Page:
WASHINGTON — Nebraska Attorney General Jon Bruning stopped by his hotel Wednesday during a break in the Supreme Court's health care arguments — and ran into former Sen. Bob Kerrey eating lunch in the hotel restaurant.
Bruning is the frontrunner in a crowded field vying to be the GOP nominee for Nebraska's open Senate seat, while Kerrey is the frontrunner on the Democrats' side.
The encounter was short but convivial, by Bruning's account. Kerrey, who was in town for a fundraiser, suggested that he sit down for lunch, but Bruning said he had to get moving.
They ribbed each other over the court case and the Senate campaign.
Bruning pointed out how Kerrey had once chided him for a lack of courage when Bruning abandoned his 2008 Senate bid to make way for fellow Republican and former Nebraska Gov. Mike Johanns.
Kerrey retorted by recalling the exact — and profane — phrase he had used to question Bruning's courage.
It was a lighthearted moment in a busy week for Bruning, who sat in the courtroom for all three days of arguments, conducted interviews with national and local reporters and also contended with the never-ending business of running for office.
That included a string of fundraisers and meetings with senators he hopes will be his colleagues next year.
His political opponents have charged that he was using the Supreme Court arguments this week as a prop for what was really a campaign trip. Bruning responded by saying he came to Washington to do the work of the people and fight to shrink the scope of the federal government.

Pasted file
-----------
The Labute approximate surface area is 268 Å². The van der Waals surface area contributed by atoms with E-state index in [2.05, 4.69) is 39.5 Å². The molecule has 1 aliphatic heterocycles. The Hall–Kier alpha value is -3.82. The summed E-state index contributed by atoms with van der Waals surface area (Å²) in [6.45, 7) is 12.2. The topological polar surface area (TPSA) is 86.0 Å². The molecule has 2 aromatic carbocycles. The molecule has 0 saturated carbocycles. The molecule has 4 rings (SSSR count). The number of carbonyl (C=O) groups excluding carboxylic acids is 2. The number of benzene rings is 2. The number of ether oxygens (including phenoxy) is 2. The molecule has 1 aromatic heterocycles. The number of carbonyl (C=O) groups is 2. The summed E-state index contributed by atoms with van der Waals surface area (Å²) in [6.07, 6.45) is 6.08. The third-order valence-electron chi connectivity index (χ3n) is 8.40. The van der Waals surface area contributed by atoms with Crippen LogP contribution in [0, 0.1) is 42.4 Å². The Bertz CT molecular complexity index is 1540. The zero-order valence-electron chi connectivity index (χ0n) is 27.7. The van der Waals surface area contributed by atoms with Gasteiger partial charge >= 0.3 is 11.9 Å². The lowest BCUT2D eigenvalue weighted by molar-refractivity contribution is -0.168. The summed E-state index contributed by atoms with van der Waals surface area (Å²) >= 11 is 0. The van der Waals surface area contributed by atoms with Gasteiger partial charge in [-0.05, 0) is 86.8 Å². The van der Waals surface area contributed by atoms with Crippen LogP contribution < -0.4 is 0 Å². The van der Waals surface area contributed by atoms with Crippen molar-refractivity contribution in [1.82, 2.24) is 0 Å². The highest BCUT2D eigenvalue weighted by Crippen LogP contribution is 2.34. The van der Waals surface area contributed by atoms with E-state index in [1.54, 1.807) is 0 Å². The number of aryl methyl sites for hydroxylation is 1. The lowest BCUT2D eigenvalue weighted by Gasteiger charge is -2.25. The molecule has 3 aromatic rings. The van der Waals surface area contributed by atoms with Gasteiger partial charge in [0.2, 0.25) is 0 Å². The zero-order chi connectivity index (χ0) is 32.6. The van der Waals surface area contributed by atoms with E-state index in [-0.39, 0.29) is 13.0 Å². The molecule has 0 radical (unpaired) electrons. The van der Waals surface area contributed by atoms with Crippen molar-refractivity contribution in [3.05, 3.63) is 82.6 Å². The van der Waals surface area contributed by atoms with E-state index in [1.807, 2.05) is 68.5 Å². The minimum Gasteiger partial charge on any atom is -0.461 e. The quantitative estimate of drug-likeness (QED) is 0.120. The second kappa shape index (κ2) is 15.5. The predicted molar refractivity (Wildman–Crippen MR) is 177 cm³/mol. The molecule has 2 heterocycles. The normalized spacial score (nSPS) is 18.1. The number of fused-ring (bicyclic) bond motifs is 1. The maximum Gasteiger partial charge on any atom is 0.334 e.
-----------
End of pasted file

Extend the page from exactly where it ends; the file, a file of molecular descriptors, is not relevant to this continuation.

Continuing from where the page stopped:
At Wednesday afternoon's session, Bruning was positioned right in front of the justices at the counsel table or, as he said, "close enough to feel the heat of their breath, so to speak."
Bruning was among the first attorneys general to jump on the legal challenge to the health care law. Ultimately, 26 states joined the cause.
The attorney representing the states in court, Paul Clement, capped his fees at $250,000, Bruning said. Nebraska contributed $20,000 to the cause, Bruning said.
He cited a growing sentiment after this week's arguments that the court actually could overturn the health care law and noted that the courtroom was full of constitutional law professors who had mocked the lawsuit when it was filed.
"Every law professor in the country, it seemed like, was on the TV news as talking heads saying ... that the AGs can't win it, it's frivolous, it's laughable," Bruning said. "It's quite interesting how things have changed."
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